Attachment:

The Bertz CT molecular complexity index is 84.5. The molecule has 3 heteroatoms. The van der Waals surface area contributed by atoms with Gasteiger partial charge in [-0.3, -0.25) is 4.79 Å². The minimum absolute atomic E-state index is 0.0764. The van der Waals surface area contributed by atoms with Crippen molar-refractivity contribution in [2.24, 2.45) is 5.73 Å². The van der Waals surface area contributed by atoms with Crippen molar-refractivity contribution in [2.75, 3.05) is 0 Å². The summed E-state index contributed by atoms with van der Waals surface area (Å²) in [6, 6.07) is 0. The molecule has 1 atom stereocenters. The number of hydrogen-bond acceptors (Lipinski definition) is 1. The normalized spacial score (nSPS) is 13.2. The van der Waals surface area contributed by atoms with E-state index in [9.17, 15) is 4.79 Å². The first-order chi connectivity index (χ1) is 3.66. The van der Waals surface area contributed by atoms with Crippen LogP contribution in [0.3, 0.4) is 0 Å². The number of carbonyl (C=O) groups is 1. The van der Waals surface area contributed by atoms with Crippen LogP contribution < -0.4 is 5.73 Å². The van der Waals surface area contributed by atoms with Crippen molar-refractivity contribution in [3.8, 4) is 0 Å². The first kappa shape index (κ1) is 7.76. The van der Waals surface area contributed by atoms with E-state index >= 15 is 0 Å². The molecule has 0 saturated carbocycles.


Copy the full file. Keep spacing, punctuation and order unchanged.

The Bertz CT molecular complexity index is 84.5. The molecule has 3 heteroatoms. The van der Waals surface area contributed by atoms with Gasteiger partial charge in [-0.3, -0.25) is 4.79 Å². The minimum absolute atomic E-state index is 0.0764. The van der Waals surface area contributed by atoms with Crippen molar-refractivity contribution in [2.24, 2.45) is 5.73 Å². The van der Waals surface area contributed by atoms with Crippen molar-refractivity contribution in [2.75, 3.05) is 0 Å². The summed E-state index contributed by atoms with van der Waals surface area (Å²) in [6, 6.07) is 0. The molecule has 1 atom stereocenters. The number of hydrogen-bond acceptors (Lipinski definition) is 1. The normalized spacial score (nSPS) is 13.2. The van der Waals surface area contributed by atoms with E-state index in [9.17, 15) is 4.79 Å². The first-order chi connectivity index (χ1) is 3.66. The van der Waals surface area contributed by atoms with Crippen LogP contribution in [0.3, 0.4) is 0 Å². The number of carbonyl (C=O) groups is 1. The van der Waals surface area contributed by atoms with Crippen LogP contribution < -0.4 is 5.73 Å². The van der Waals surface area contributed by atoms with Crippen molar-refractivity contribution in [3.8, 4) is 0 Å². The first kappa shape index (κ1) is 7.76. The van der Waals surface area contributed by atoms with E-state index >= 15 is 0 Å². The molecule has 0 saturated carbocycles.